I cannot find a clear difference between these two kanji:
勅 : Imperial decree (みことのり、ショウ)
詔 : Imperial edict (みことのり、チョク)
The English definitions for "decree" and "edict" are so similar, I think the only main difference I could pinpoint was that "decree" had the aspect of formality (although it seems to me that an edict is also formal)
edict: noun 1) a decree issued by a sovereign or other authority. 2) any authoritative proclamation or command.
decree: noun 1) a formal and authoritative order, especially one having the force of law.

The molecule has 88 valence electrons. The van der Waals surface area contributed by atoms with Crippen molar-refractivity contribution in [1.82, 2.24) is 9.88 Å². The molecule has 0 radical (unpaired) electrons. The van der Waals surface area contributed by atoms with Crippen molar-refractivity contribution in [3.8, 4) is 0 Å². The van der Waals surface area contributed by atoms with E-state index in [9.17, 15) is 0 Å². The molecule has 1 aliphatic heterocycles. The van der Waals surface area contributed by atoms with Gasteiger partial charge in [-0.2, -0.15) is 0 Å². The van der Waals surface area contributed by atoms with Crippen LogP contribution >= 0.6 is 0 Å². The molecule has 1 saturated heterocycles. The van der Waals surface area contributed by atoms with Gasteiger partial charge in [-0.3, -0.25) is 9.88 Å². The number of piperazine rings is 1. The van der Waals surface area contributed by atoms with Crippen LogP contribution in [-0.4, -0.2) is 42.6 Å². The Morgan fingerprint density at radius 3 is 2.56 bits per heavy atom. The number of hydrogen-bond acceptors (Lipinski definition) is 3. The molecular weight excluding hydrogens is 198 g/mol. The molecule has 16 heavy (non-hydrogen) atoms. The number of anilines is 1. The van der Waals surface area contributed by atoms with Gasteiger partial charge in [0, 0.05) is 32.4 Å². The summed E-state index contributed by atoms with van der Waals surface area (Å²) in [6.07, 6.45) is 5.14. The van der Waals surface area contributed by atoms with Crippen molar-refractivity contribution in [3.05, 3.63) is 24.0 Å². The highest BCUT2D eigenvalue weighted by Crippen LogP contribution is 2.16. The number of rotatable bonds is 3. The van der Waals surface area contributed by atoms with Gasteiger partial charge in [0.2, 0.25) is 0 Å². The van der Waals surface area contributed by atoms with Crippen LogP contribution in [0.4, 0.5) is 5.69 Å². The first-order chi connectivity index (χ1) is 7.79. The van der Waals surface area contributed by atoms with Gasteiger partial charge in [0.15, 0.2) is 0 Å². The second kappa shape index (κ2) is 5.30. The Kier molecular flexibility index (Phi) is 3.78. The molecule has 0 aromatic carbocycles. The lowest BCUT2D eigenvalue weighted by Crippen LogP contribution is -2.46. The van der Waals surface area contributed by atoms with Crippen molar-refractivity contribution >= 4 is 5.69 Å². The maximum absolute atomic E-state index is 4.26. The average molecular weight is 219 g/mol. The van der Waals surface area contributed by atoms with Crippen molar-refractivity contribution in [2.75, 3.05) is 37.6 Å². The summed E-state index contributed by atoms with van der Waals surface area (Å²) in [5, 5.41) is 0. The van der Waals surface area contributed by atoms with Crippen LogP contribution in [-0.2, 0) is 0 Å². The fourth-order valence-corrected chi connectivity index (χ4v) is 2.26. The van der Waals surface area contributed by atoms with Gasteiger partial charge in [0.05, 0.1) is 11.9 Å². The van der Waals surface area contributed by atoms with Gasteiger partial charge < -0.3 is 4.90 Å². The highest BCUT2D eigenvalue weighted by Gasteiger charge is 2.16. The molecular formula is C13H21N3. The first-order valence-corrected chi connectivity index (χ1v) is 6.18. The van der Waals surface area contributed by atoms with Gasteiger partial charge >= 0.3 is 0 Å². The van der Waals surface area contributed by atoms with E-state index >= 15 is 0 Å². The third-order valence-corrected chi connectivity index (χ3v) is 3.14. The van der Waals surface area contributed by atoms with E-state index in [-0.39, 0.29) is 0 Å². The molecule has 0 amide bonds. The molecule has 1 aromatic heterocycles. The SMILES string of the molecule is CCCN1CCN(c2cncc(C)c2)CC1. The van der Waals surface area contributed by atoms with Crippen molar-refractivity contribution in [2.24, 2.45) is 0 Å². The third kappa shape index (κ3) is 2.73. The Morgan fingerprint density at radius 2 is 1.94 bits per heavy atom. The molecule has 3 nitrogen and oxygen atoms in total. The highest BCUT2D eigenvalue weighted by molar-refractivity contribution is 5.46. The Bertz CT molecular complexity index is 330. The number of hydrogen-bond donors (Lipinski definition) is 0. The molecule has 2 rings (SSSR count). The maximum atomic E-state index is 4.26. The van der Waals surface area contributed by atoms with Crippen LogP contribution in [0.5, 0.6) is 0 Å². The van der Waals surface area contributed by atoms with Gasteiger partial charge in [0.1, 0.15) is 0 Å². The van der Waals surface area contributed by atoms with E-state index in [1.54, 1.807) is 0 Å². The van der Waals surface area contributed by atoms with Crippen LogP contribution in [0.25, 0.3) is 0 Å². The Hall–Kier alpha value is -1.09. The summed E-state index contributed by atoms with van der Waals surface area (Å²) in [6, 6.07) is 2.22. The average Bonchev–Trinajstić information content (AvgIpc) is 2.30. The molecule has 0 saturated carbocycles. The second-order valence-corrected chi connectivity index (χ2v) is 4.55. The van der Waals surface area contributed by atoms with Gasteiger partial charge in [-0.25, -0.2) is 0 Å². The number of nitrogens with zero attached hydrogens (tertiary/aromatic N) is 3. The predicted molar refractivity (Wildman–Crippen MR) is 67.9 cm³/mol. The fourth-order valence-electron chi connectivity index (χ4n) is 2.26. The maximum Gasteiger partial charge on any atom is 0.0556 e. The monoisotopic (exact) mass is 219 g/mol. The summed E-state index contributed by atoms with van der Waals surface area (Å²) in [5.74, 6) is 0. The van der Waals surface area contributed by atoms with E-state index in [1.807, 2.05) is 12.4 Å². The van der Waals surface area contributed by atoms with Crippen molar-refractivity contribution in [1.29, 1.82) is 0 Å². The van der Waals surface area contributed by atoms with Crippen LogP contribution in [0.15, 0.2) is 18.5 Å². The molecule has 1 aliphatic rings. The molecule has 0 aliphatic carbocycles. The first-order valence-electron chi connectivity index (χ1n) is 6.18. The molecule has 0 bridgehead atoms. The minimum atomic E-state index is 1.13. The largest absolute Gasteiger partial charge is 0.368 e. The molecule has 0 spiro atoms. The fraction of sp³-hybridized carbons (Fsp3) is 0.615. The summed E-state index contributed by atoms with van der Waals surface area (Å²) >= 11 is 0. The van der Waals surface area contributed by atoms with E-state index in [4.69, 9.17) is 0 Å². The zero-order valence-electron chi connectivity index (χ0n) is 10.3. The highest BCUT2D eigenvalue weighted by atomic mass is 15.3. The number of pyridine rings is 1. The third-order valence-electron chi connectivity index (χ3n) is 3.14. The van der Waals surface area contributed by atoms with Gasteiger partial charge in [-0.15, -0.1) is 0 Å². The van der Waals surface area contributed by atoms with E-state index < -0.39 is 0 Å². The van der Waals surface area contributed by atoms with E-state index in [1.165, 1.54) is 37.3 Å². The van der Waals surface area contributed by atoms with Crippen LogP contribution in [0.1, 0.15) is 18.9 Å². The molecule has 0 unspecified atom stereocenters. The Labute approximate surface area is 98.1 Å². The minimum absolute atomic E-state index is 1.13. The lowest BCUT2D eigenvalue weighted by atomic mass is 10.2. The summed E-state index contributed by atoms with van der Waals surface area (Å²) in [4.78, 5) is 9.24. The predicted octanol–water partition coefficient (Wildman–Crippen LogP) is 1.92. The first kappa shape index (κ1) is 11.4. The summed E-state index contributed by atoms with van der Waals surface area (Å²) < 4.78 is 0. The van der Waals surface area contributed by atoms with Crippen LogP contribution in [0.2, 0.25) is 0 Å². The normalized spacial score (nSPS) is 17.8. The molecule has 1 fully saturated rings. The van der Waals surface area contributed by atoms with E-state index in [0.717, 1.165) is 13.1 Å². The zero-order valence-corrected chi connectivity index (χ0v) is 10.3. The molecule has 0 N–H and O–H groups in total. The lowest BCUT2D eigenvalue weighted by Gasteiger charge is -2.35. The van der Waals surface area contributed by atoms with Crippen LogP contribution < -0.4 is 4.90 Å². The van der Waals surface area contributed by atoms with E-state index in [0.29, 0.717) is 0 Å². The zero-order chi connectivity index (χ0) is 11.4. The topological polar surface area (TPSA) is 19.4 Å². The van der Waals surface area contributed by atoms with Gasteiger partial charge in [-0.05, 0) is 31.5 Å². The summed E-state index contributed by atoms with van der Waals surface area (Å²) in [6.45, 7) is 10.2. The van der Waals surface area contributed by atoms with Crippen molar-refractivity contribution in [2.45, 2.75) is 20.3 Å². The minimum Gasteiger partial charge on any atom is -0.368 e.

(You will notice "decree" is used to define "edict"...)
The Japanese definitions of these kanji are also similar, but I'm not adept enough to read into the subtleties:
勅: １ 天子の命令。天皇の言葉。また、それを記した文書。みことのり。 ２ 尊貴の者からの命令。
The second definition for
勅 says it could be used to mean orders from people beneath the level of the Emperor.
So my question are these kanji just interchangeable synonyms that mean
天子の命令, or is there a definite difference (other than the secondary definition)? Normally I would write them off as synonyms, but I feel that there are often specific words for things when dealing with traditional Japanese customs, etc.